Resources >  Blogs  >  Voting: A Petition To Save
Voting: A Petition To Save

Dismantling the “white imagination” of what it means to be an American citizen, Claudia Rankine bridges visual aesthetic and contextual prose to expose areas of trauma. Rankine underlines the individualism assumed when internalizing societal commentary:

“Slipping down burying the you buried within. You are

everywhere and you are nowhere in the day.

The outside comes in—

Then you, hey you—

Overheard in the moonlight.

Overcome in the moonlight.

Soon you are sitting around, publicly listening, when you

hear this—what happens to you doesn’t belong to you,

only half concerns you.

…the world out there insisting on this only half concerns

you. What happens to you doesn’t belong to you, only half

concerns you. It’s not yours. Not yours only.” [1]

I began my week with a heavy heart. The political climate is lit—and not in a good way. Many are on the fence and not in terms of which candidate to select, but whether or not they will vote. Even if you are registered, over the age of 18 and are of legal standing—there are many reasons to forfeit this responsibility. Yes, responsibility. This presidential election does not only half concern us, it concerns all of us. And everyone is feeling the pressure.

In an old-school classroom at Bedford Hills, an all-women correctional facility, I had a conversation with one of my classmates. She rubbed her forehead slowly and relayed her dismay with the presidential debates, "It's a political circus. You are going to vote, right?" I hesitated. Noticing my pause, she quickly followed," You see, you have to vote, because I can't. Your vote matters."

In a film newly released and directed by Ava DuVernay titled 13th, we are introduced to an alarming fact: 25% of Americans are incarcerated, and are stripped of their 13th amendment. Those who are criminalized are withheld from most rights, including the ability to vote. When considering this upcoming election season, in what appears to be a tight race, this fact is crucial. If 25% of Americans are behind bars, and other individuals who fall in the loophole cannot vote, each vote cast becomes that much more pivotal. Yes, each vote matters.

Michelle Alexander expands on this political disenfranchisement, which categorizes the Jim Crow era, “African Americans were denied the right to vote through poll taxes, literacy tests, grandfather clauses, and felon disenfranchisement laws, even though the Fifteenth Amendment to the U.S. Constitution specifically provides that “the right of citizens of the United States to vote shall not be denied…on account of race, color or previous condition of servitude.”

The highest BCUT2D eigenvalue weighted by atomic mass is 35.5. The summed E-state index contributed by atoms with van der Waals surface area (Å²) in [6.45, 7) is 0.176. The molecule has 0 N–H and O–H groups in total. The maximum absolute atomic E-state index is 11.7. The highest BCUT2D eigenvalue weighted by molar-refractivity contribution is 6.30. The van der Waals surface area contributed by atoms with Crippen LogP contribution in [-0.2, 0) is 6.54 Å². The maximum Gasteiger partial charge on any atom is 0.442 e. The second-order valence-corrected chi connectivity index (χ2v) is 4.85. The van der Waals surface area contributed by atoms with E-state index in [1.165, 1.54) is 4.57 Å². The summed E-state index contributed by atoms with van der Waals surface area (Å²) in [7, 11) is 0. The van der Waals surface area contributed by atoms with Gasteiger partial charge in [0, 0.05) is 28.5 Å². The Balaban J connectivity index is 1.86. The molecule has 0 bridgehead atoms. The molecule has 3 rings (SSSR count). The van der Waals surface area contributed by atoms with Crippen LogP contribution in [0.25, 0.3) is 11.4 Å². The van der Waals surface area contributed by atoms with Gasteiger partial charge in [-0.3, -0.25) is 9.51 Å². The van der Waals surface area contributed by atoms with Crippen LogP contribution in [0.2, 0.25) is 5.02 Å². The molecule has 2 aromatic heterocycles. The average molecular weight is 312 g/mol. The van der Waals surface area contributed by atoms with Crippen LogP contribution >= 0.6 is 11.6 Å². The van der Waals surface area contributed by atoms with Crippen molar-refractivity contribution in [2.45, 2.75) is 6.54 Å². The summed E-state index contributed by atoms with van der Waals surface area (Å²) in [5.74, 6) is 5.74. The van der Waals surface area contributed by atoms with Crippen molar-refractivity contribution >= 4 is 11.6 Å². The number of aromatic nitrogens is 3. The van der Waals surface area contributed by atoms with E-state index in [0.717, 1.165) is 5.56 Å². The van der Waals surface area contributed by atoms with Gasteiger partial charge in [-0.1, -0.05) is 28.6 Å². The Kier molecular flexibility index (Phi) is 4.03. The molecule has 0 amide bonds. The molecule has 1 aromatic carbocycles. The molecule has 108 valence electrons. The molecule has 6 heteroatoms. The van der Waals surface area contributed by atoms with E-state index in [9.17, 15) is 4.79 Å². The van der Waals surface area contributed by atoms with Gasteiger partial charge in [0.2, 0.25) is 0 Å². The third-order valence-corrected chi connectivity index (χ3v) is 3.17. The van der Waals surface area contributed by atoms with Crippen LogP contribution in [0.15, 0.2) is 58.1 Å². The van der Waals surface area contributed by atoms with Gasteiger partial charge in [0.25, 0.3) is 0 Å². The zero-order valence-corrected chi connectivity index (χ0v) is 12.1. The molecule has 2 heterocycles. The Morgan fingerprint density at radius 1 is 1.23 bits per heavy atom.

Devices were created to sustain a divide. These devices produced an avenue for a primarily “all-white electorate without violating terms in the Fifteenth amendment.” Alexander continues, “Because African-Americans were poor, they frequently could not pay poll taxes. And because they had been denied access to education, they could not pass literacy tests…Finally because blacks were disproportionately charged with felonies—in fact, some crimes were specifically designed as felonies with the goal of eliminating blacks from the electorate.” [2] This pattern continues today.

For the past few weeks Tucson, Arizona has been visited by social justice activists, seminaries, and faith-based organizations to protest the detention centers which are located at the borderlines of Mexico. The detention centers are occupied by Hispanic immigrants who are being held for trial before being deported. These centers are verbally and physically abusive with inhumane living quarters. Moreover, these individuals could have been born in America, but if their parents are not citizens, they lose all rights. Similar to the Grandfather clause of the Jim Crow era, they are only permitted legal rights if their ancestors [elders] were.

While attending an Islamic afternoon prayer service, Imam Khalid Latif reminded me of the importance of truly seeing another human in their integrity and own light, without relying on my own experiences. It is also a call to be fully present, aware. Recognizing that we can never completely understand anyone else’s journey, but we are more than capable of responding as concerned brothers and sisters. During the service, we sat in solidarity and listened to a powerful message that included dialogue about black lives mattering, the blatant disrespect of Muslims—especially in the presidential elections, and the global trauma that affects this community. Imam Latif’s message both empowered and provided an avenue to act. Voting is a part of this action.

If we are aware of the challenges and trauma of our sisters and brothers, our response is to be heard in arenas they cannot. Our vote is also our prayer. In the words of mystic Rabbi Abraham Heschel, “The primary purpose of prayer is not to make requests. The primary purpose is to praise, to sing, to chant. Because the essence of prayer is a song, and [Humanity] cannot live without a song. Prayer may not save us. But prayer may make us worthy of being saved.”

We pray with our feet. We pray with the power of our voice. We pray with our votes. The concern of this election is not yours only. It is our petition to save.

[1] Rankine, Claudia Citizen: An American Lyric, Graywolf Press, 2014, 141.
[2] Alexander, Michelle The New Jim Crow: Mass Incarceration in the Age of Colorblindess, The New Press, 2012, 192.